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Central Avenue, Whitehills, Northampton NN2 8DZ

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History of Kingsthorpe Bowling Club Since 1896

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Kingsthorpe Bowling Club: Established in 1896

In 1896 on 17 February the inaugural meeting was held to form a committee for a bowling club in Kingsthorpe. Councillor F W Ellen, Northampton Mayor, was elected the first President of The Northampton & County Bowling and Tennis Club sited on the ground opposite the Tramway Terminus in Kingsthorpe (Welford Road). Initially, 31 gentlemen and 15 ladies were accepted as members with fees of one Guinea and 10/6d respectively. It is believed that the very first match was played at Wellingborough BC with the first home match against Kettering Lodge BC.

Clubhouse 1896 (Where Waitrose is today)

So was the start of our proud history.

The club joined the Midland Counties Bowling Association in 1905. In 1909 the original club was dissolved and the bowling club formed and called Kingsthorpe Bowling Club.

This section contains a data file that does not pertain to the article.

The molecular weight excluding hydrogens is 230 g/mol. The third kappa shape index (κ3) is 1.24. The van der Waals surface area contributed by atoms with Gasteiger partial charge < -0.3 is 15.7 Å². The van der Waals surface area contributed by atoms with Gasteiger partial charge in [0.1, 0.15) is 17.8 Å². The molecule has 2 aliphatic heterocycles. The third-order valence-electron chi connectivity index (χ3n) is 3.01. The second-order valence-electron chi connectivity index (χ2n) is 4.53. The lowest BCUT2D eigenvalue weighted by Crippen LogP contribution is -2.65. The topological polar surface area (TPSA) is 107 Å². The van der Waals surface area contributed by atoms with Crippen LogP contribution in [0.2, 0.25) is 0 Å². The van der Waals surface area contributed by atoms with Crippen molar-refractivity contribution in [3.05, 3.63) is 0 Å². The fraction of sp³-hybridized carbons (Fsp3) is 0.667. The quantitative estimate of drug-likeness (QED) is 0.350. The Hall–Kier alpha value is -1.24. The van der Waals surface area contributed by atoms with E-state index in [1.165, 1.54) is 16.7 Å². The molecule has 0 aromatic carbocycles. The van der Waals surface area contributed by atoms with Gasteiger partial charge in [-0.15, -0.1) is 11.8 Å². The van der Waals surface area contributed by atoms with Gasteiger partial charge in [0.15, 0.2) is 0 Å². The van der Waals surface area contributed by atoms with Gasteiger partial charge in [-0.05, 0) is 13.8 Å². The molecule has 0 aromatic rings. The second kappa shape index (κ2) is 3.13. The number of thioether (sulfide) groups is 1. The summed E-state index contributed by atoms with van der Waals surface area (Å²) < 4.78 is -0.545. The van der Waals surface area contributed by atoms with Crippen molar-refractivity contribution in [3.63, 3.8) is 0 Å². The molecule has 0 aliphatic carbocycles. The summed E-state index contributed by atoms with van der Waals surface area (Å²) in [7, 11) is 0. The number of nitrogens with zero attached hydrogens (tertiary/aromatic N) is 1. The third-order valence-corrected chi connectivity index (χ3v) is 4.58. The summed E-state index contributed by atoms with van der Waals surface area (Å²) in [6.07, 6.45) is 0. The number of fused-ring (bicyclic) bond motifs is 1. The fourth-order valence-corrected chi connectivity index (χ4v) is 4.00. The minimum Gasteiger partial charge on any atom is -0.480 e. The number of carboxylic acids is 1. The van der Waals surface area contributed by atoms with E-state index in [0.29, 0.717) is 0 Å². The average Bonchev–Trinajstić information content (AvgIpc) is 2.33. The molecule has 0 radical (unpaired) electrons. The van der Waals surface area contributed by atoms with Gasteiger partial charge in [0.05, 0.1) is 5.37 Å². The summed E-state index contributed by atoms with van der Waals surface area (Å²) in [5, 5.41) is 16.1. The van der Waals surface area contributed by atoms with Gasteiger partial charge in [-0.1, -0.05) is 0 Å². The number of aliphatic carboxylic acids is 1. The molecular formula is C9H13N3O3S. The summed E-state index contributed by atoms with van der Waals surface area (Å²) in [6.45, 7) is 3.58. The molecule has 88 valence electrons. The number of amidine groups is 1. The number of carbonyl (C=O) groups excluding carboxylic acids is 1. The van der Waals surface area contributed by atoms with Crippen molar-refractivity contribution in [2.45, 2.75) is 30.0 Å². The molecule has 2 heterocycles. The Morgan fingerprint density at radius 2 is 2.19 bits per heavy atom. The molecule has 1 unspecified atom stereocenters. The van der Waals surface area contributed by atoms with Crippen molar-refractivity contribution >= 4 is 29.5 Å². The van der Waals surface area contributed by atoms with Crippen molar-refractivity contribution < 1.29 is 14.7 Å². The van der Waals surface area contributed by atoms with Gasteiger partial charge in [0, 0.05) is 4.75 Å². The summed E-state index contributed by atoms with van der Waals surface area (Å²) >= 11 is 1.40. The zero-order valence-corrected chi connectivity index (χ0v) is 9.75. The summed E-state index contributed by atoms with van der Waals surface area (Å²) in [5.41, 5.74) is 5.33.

In 1912 the club won the Mansfield Cup for the first time and on eight more occasions since then.

For the first time in 1923, members had to send their bowls for testing as recommended by The English Bowling Association.

With the increasing expansion of Northampton in 1970, the corner site at Welford Road, Kingsthorpe was very valuable for development. The bowling green however had one drawback – there were only 4 rinks, bowling one way! So after much discussion and regret it was decided that a new site be sought and a piece of land of 1.5 acres was purchased at Central Avenue, Whitehills. The club moved to Central Avenue, where the club remains to this day.

Clubhouse 1971 (After moving to Central Avenue)

In 1976 the club President Mr Jim Foran reported that following a Directors’ meeting, they had decided on the surface of a second green for the club. The Sports Council asked the club to consider an artificial surface known as Scarpa-porrit at the cost of £20 thousand pounds. The club invested £7,000 and the Sports Council covered the balance. The outdoor Scarpa green opened in 1978. However, the ladies were not allowed to play county competitions on it although eventually, the Northants Bowling Association passed the green for use. This artificial surface became the source of much controversy amongst bowlers and officials and was finally banned from county competitions being played on it. The green became dangerous to play on and could not be cleaned so the carpet was removed and the surface became a temporary car park in 1989.